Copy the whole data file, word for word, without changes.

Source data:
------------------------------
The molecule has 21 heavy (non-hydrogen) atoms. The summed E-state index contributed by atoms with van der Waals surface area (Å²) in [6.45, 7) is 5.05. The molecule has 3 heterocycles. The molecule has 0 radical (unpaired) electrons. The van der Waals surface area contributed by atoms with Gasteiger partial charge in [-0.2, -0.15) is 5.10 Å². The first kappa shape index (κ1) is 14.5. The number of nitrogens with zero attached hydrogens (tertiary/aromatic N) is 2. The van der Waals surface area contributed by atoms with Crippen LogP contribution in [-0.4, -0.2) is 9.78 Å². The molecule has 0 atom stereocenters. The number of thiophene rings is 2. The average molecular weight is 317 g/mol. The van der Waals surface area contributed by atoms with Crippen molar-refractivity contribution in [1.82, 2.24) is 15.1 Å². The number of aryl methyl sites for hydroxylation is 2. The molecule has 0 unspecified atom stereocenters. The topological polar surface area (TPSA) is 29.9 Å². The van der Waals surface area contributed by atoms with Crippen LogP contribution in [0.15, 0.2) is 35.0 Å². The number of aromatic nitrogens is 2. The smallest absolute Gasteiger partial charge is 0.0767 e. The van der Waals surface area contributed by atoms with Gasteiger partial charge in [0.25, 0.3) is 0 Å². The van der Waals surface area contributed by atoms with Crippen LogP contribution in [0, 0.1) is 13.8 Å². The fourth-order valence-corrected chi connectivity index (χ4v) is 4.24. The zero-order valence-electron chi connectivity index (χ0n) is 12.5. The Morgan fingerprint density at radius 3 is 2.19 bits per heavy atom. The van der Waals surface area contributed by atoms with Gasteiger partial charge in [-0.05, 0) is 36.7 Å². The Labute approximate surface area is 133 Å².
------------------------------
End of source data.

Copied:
The molecule has 21 heavy (non-hydrogen) atoms. The summed E-state index contributed by atoms with van der Waals surface area (Å²) in [6.45, 7) is 5.05. The molecule has 3 heterocycles. The molecule has 0 radical (unpaired) electrons. The van der Waals surface area contributed by atoms with Gasteiger partial charge in [-0.2, -0.15) is 5.10 Å². The first kappa shape index (κ1) is 14.5. The number of nitrogens with zero attached hydrogens (tertiary/aromatic N) is 2. The van der Waals surface area contributed by atoms with Crippen LogP contribution in [-0.4, -0.2) is 9.78 Å². The molecule has 0 atom stereocenters. The number of thiophene rings is 2. The average molecular weight is 317 g/mol. The van der Waals surface area contributed by atoms with Crippen molar-refractivity contribution in [1.82, 2.24) is 15.1 Å². The number of aryl methyl sites for hydroxylation is 2. The molecule has 0 unspecified atom stereocenters. The topological polar surface area (TPSA) is 29.9 Å². The van der Waals surface area contributed by atoms with Crippen LogP contribution in [0.15, 0.2) is 35.0 Å². The number of aromatic nitrogens is 2. The smallest absolute Gasteiger partial charge is 0.0767 e. The van der Waals surface area contributed by atoms with Gasteiger partial charge in [0.25, 0.3) is 0 Å². The van der Waals surface area contributed by atoms with Crippen LogP contribution in [0, 0.1) is 13.8 Å². The fourth-order valence-corrected chi connectivity index (χ4v) is 4.24. The zero-order valence-electron chi connectivity index (χ0n) is 12.5. The Morgan fingerprint density at radius 3 is 2.19 bits per heavy atom. The van der Waals surface area contributed by atoms with Gasteiger partial charge in [-0.05, 0) is 36.7 Å². The Labute approximate surface area is 133 Å².